A few years ago, when GE Renewable Energy announced plans to build an offshore wind turbine so powerful it could generate enough electricity to supply the equivalent of 16,000 European homes, the project began on the desk of GE engineer Vincent Schellings and his team. “We asked ourselves, ‘What is the biggest rotor we would still feel comfortable with?’” Schellings recalls, “and then we pushed ourselves some more.”
The product of the effort is the Haliade-X, the most powerful wind turbine ever built. In 2019, the turbine was named one of Time magazine’s best inventions of the year, and Schellings, chief technology officer for offshore wind at GE Renewable Energy, was recognized in the September issue of Fast Company as one of 2021’s “most creative people in business.”
But that’s not the end of the story. The initial model of the Haliade-X produced 12 megawatts — and even at that level, a single rotation of the machine’s blades could generate enough power to supply the equivalent of one U.K. household for two days. But when GE Renewable Energy engineers started testing a Haliade-X prototype in Rotterdam in 2019, they found it could be optimized to produce more power.
They were right. After reaching 13 MW last year, the prototype has started operating at 14 MW, making GE Renewable Energy the first industry player to operate a turbine at this power output. “When we first commissioned our Haliade-X prototype in November 2019 at 12 MW, we made a big leap forward in the industry,” Schellings says. “Over the past two years we have learned a lot about operating and optimizing the performance of our Haliade-X platform, enabling us to uprate the Haliade-X platform to 14 MW today.”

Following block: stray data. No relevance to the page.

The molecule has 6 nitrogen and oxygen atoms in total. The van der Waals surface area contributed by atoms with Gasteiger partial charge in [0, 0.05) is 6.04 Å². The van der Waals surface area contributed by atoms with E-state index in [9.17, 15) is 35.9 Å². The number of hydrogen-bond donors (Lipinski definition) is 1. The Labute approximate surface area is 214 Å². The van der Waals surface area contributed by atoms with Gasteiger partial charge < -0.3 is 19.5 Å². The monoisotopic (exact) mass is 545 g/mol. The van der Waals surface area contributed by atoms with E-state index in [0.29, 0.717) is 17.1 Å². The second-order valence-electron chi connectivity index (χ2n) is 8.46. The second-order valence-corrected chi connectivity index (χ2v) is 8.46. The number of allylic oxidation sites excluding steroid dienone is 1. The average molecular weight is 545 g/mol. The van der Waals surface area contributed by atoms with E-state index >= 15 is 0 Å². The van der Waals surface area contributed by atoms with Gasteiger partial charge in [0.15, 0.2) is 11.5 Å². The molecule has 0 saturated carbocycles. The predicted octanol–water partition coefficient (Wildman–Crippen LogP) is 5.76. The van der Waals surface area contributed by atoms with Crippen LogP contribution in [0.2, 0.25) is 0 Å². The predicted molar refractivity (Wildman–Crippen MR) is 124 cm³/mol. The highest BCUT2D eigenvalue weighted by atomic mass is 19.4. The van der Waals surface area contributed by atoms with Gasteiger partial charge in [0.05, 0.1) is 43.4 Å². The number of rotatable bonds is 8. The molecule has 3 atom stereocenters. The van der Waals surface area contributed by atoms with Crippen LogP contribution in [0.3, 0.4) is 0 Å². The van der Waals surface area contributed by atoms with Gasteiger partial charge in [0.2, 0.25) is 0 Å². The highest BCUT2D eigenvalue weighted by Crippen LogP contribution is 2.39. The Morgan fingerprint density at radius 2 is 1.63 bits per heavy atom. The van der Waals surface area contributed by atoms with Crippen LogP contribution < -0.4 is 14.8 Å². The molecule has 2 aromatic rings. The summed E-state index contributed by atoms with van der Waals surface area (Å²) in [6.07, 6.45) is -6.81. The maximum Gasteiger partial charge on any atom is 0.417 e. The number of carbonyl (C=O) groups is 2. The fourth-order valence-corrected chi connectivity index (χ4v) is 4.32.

GE said in a news release that one of the 14 MW machines “can generate up to 74 gigawatt-hours* of gross annual energy production, saving up to 52,000 metric tons of CO2, which is the equivalent of the emissions generated by 11,000 vehicles** in one year.”
Getting more power from a single turbine means that wind farm operators will need fewer turbines at each wind farm. “In addition to less capital expenditure, this also simplifies operations and maintenance, and helps to improve the affordability and accessibility of renewable energy for customers and consumers around the world,” GE said in the news release.
The Haliade-X 14 MW will make its commercial debut at the Dogger Bank C offshore wind farm, which is located about 80 miles off the northeast coast of England and, together with Dogger Bank A and Dogger Bank B, is due to become the largest offshore wind farm in the world upon completion. GE Renewable Energy will provide 87 units of the Haliade-X 14 MW for Dogger Bank C.
The Haliade-X was also selected for the Vineyard Wind project, off the coast of Martha’s Vineyard in Massachusetts. Those machines will be rated at 13.6 MW.
In September GE Renewable Energy also received the official planning approval for its new wind turbine blade factory in Teesside, England. The plant will make wind turbine blades that measure 107 meters from tip to root for the Haliade-X’s 220-meter rotor.
* Gross performance based on wind conditions on a typical German North Sea site.
** According to the EPA Greenhouse Gas Equivalencies calculator.
Image credit: GE Renewable Energy